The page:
"There was a sense, years back, that London was non-essential to attend," she adds. "You never knew what you were going to get, it was pushing the envelope, it was unpredictable, all the things that, if you reframe them, are the creative assets you need to survive. We now have a generation of designers in London with their name on the door. They're retailers, brands they've launched e-commerce, they're profitable." Despite the fact her brainchild inspired a wave of disruption in fashion retail, she remains an ardent supporter of bricks and mortar. "I'm very pleased that brands like Christopher Kane and Erdem opened their own stores in the last five years because those expressions of themselves as a direct-to-consumer business are extraordinarily important today."

It’s in Massenet’s nature to be as positive as possible. Some of those designers with their names above the door may not be doing as well as they were. There is the gnawing political uncertainty in the UK. The struggle is never-ending. Her mantra is simple: with change comes opportunity. “When I joined the BFC five years ago, it was a very different time and place. Now we’re looking at an industry rethinking fashion show schedules, what it means to have a fashion show, how business works, who the players are, it’s a very exciting time if you embrace change.”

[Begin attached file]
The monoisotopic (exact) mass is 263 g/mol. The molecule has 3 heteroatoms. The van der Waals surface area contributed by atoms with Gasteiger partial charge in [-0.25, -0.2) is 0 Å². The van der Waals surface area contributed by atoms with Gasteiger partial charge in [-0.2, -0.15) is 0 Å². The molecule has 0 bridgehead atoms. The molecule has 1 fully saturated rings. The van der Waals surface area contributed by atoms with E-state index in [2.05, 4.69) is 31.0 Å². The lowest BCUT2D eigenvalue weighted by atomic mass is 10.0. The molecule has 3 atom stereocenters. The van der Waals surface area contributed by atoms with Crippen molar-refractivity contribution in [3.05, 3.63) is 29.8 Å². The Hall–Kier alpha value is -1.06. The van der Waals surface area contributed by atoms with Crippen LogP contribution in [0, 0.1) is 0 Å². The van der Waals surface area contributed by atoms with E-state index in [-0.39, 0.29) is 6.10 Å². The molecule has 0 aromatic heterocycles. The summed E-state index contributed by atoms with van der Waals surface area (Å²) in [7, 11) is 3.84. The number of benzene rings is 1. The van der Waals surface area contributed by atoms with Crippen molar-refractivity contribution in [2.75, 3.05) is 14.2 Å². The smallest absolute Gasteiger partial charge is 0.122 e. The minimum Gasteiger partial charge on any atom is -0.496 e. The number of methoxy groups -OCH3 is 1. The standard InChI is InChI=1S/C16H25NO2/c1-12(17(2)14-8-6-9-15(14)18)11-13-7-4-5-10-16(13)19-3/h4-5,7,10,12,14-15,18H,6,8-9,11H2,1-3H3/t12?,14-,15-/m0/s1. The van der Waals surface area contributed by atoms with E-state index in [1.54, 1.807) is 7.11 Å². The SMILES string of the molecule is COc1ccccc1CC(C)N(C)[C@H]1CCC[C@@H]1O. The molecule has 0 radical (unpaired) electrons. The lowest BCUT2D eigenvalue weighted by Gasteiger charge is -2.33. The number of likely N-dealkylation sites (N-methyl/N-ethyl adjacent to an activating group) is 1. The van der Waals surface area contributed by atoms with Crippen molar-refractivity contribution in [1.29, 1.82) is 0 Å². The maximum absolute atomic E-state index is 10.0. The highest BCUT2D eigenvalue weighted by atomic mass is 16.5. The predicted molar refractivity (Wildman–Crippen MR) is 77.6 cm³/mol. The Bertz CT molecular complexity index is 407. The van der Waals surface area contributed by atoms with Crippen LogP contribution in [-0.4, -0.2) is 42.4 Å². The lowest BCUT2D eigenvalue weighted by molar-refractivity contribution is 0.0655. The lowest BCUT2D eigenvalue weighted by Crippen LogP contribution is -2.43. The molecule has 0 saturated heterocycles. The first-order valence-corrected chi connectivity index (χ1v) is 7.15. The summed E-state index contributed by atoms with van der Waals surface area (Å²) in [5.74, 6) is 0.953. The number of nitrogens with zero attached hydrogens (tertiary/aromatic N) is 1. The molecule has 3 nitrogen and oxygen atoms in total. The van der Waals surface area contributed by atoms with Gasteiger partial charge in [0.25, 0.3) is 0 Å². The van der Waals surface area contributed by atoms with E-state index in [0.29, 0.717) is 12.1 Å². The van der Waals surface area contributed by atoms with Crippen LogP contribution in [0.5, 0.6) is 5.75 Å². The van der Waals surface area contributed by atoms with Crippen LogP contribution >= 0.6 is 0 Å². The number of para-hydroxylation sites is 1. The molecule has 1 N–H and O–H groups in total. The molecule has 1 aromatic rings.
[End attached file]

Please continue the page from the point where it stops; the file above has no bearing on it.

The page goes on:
To single out one of those challenges: what does it mean to have a fashion show? "The reality is more people are seeing fashion shows than ever before. They're just not in the room. But what do you do with that extraordinary opportunity? You use the show to market your collection. And you don't show it to a consumer unless you can start selling them the product."

This sounds a lot like the non-starter see-now-buy-now notion to me. Massenet demurs. “I think everyone gets in a real muddle up with that. If you’re going to show consumers something exciting — and you can say the same thing about a new series on Netflix or a new phone from Apple — I would like to have it now. Don’t make me wait.”

It's time the fashion industry professionalised.

What about the argument that anticipation stimulates desire? Some designers insist their customers are happy to wait. “I think that is a rationalisation from someone who doesn’t want to change and doesn’t want to go through the supply chain headache. That is the same kind of statement as ‘Customers like to see different prices all over the world’. They’re all just rationalisations from an industry that grew before globalisation and digital. The most urgent thing for high-end fashion designers — if you’re going to release the designs of your latest collection, you’re setting yourself up for failure by allowing the high street to develop and distribute your concept before you can.”